Original Sin

December 23, 2016

Released December 2016
SOME SPOILERS FOLLOW FOR THOSE UNFAMILIAR WITH THE 1995 NEW ADVENTURES NOVEL

The final words of a dying alien send the Doctor and Bernice to 30th-century Earth to attempt to avert a disaster. Arrested on the spot as prime suspects in the latest of a series of seemingly motiveless murders, they join Adjudicators Roslyn Forrester and Chris Cwej as they attempt to clear their name and uncover the truth behind a conspiracy that reaches far into the Doctor’s personal past.

Even without the context of the other The New Adventures novels preceding it, ‘Original Sin’ is very much the beginning of a new era for the Seventh Doctor, and the two Adjudicators instantly step into the spotlight and unquestionably prove themselves to be worthy additions to the TARDIS by story’s end. Yasmin Bannerman expertly portrays the by-the-books and tough-as-nails Roz who is haunted by a memory she can’t quite remember and a questionable superior officer, and Travis Oliver perfectly brings to life the naïve but well-intentioned Chris who has a reckless streak and would even undergo a body-beppling procedure in the name of fashion. The two make an unlikely combination, but they instantly clicked in prose and here create a very sturdy foundation for a lasting relationship on audio as well.

Aside from the characterization, the incredible world development on display- especially of Earth itself in this time period- creates a wonderful sense of detail and immersiveness from beginning to end. It’s quite telling that the Doctor compares the Earth Empire to the Daleks’, and the gastropod Hith members who have lost their world to Earth and taken on new names to reflect their current status- Homeless Forsaken Betrayed and Alone a highlight- are constant reminders of the pervasive oppression. The divided Earth comes to life vividly, and the threat of an unknown source of Icaron radiation driving genetically-susceptible and body-beppled humans insane is an effective threat within the confines of the story as the conspiracy grows.

Andy Lane was somewhat unfairly criticised for incorporating too much unneeded continuity into his novel, but all of the references never intruded on the actual story itself. While audio adapter John Dorney has had to take out many of these moments, the occasional allusion to other tales still helps to give a strong sense of foundation and scope to this story. Of course, the story of the imprisoned and insane Professor Zebulon Pryce and his one-time research into Icaron particles on an experimental Hith craft that is now on Earth is gloriously kept intact, and the Doctor’s amazement at humans’ abilities to uncomfortably imprison others- this time on a planet orbiting the photosphere of a sun- still rings true. In fact, ‘Original Sin’ brings out a decidedly contemplative and ambiguous side to the Seventh Doctor when he meets Pryce, looking at who he is as a person and what type of life he lives and admitting that he simply hopes he is doing good and that he does, indeed, fear death. These are quietly powerful moments that transfer to audio quite well, another strong moment in a story full of strong characterization for the character who is in a very dark and morally-flexible place in his life at this time.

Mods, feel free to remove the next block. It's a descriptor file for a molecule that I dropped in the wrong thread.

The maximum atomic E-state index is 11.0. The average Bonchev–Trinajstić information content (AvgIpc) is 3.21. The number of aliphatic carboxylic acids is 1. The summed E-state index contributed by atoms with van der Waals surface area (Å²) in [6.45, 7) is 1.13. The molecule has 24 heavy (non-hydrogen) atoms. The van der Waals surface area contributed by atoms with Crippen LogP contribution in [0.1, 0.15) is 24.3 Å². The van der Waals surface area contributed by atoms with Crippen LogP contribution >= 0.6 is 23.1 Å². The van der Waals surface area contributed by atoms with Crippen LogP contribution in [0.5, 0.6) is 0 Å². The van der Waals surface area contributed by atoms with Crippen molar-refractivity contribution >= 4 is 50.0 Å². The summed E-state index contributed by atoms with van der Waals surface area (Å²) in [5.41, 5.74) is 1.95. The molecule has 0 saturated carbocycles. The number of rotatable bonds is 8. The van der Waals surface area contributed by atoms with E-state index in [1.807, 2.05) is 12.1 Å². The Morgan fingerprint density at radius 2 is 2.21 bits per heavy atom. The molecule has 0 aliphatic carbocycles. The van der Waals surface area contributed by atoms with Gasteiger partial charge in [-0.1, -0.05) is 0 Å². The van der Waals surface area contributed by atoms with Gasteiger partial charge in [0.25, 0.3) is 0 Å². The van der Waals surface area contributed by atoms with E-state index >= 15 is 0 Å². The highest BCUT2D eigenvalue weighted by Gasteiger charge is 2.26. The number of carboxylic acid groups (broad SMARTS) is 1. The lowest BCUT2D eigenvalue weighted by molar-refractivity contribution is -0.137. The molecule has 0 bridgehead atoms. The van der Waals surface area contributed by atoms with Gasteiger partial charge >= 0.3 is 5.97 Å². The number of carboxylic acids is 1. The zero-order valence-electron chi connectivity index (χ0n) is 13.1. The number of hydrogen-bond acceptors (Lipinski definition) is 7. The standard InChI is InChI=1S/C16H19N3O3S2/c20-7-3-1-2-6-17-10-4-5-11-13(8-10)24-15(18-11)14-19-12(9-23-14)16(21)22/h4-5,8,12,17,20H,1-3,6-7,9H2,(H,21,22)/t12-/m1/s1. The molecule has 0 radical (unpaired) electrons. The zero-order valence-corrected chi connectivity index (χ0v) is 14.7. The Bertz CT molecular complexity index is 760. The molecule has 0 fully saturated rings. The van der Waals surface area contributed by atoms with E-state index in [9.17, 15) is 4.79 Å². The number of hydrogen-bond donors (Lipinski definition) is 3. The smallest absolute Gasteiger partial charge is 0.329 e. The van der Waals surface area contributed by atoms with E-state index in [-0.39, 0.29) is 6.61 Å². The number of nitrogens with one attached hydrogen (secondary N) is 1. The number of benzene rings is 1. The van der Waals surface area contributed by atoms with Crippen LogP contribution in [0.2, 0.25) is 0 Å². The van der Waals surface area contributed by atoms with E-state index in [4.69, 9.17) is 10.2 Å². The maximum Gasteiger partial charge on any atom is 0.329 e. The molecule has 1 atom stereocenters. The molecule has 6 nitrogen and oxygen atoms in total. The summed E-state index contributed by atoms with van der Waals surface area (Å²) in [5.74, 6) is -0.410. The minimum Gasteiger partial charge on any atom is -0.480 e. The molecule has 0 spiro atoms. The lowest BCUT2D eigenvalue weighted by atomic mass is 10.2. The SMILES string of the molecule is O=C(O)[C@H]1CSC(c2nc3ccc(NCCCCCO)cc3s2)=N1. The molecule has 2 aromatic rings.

The true villain of the piece, though, reaches far back into Doctor Who mythology, a surprising but welcome revelation that is thoroughly and expertly explained even if he inexplicably remains unnamed in the audio version. Tobias Vaughn has retained a lasting presence in fandom since his misguided attempts at dominion in ‘The invasion,’ and the amount he has achieved in a thousand years while keeping his consciousness alive and trying to catch the Doctor once again is profoundly staggering. It’s almost sad that he has dedicated such effort and time to catching the Doctor, having failed on several occasions before, but the ideas that his consciousness was initially transported to another shell in New York City after the Cybermen shot his first body and that he has since dubbed himself Earth’s champion while incorporating his mind into every INTEC robot currently on Earth and having been at least indirectly responsible for some of the Doctor’s previous adventures are realized very effectively, adding a significant and frightening menace to an always-ambitious man.

‘Original Sin’ is a fantastic story, and it’s easy to see why Big Finish chose to adapt it aside from being able to formally introduce Bannerman as Roz and Oliver as Chris. With strong dialogue, a conspiratorial narrative that spans many worlds that are all brought to life wonderfully, and a truly riveting conclusion that showcases the shocking rise and fall of Vaughn, ‘Original Sin’ blends the old and the new incredibly effectively to send the Seventh Doctor in a brand new direction.

Wrap Up

Original Sin

Pros

  • + Wonderful debut for Roz and Chris who earn their place aboard the TARDIS quite quickly
  • + Strong discussions on morality and death
  • + Worlds all brought to life expertly

Cons

  • - Hith not fully explored and their segments are a bit slower
  • - Why keep the foe unnamed if everything else is the same as the novel?

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